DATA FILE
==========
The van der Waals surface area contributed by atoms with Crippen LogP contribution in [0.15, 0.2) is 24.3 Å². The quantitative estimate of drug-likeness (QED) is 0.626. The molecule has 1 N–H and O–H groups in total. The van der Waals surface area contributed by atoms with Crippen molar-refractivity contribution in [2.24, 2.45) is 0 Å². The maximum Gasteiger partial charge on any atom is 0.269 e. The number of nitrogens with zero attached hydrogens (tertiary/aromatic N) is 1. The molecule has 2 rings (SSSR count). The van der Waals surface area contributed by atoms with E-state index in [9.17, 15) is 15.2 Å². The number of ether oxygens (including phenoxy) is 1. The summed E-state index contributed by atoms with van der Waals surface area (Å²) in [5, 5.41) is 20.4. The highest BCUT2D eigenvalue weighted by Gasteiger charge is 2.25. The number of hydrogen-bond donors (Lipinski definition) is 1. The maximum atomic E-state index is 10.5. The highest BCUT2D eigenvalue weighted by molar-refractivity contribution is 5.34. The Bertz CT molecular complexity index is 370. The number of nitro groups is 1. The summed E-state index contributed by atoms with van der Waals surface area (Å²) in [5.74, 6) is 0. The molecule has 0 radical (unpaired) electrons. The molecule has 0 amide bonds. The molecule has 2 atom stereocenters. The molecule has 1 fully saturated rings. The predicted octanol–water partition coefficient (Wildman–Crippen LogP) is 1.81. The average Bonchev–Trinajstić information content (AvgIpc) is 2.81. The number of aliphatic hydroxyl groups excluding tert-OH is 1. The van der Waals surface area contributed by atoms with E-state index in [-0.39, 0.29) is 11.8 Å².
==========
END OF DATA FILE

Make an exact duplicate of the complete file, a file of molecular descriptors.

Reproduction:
The van der Waals surface area contributed by atoms with Crippen LogP contribution in [0.15, 0.2) is 24.3 Å². The quantitative estimate of drug-likeness (QED) is 0.626. The molecule has 1 N–H and O–H groups in total. The van der Waals surface area contributed by atoms with Crippen molar-refractivity contribution in [2.24, 2.45) is 0 Å². The maximum Gasteiger partial charge on any atom is 0.269 e. The number of nitrogens with zero attached hydrogens (tertiary/aromatic N) is 1. The molecule has 2 rings (SSSR count). The van der Waals surface area contributed by atoms with E-state index in [9.17, 15) is 15.2 Å². The number of ether oxygens (including phenoxy) is 1. The summed E-state index contributed by atoms with van der Waals surface area (Å²) in [5, 5.41) is 20.4. The highest BCUT2D eigenvalue weighted by Gasteiger charge is 2.25. The number of hydrogen-bond donors (Lipinski definition) is 1. The maximum atomic E-state index is 10.5. The highest BCUT2D eigenvalue weighted by molar-refractivity contribution is 5.34. The Bertz CT molecular complexity index is 370. The number of nitro groups is 1. The summed E-state index contributed by atoms with van der Waals surface area (Å²) in [5.74, 6) is 0. The molecule has 0 radical (unpaired) electrons. The molecule has 0 amide bonds. The molecule has 2 atom stereocenters. The molecule has 1 fully saturated rings. The predicted octanol–water partition coefficient (Wildman–Crippen LogP) is 1.81. The average Bonchev–Trinajstić information content (AvgIpc) is 2.81. The number of aliphatic hydroxyl groups excluding tert-OH is 1. The van der Waals surface area contributed by atoms with E-state index in [-0.39, 0.29) is 11.8 Å².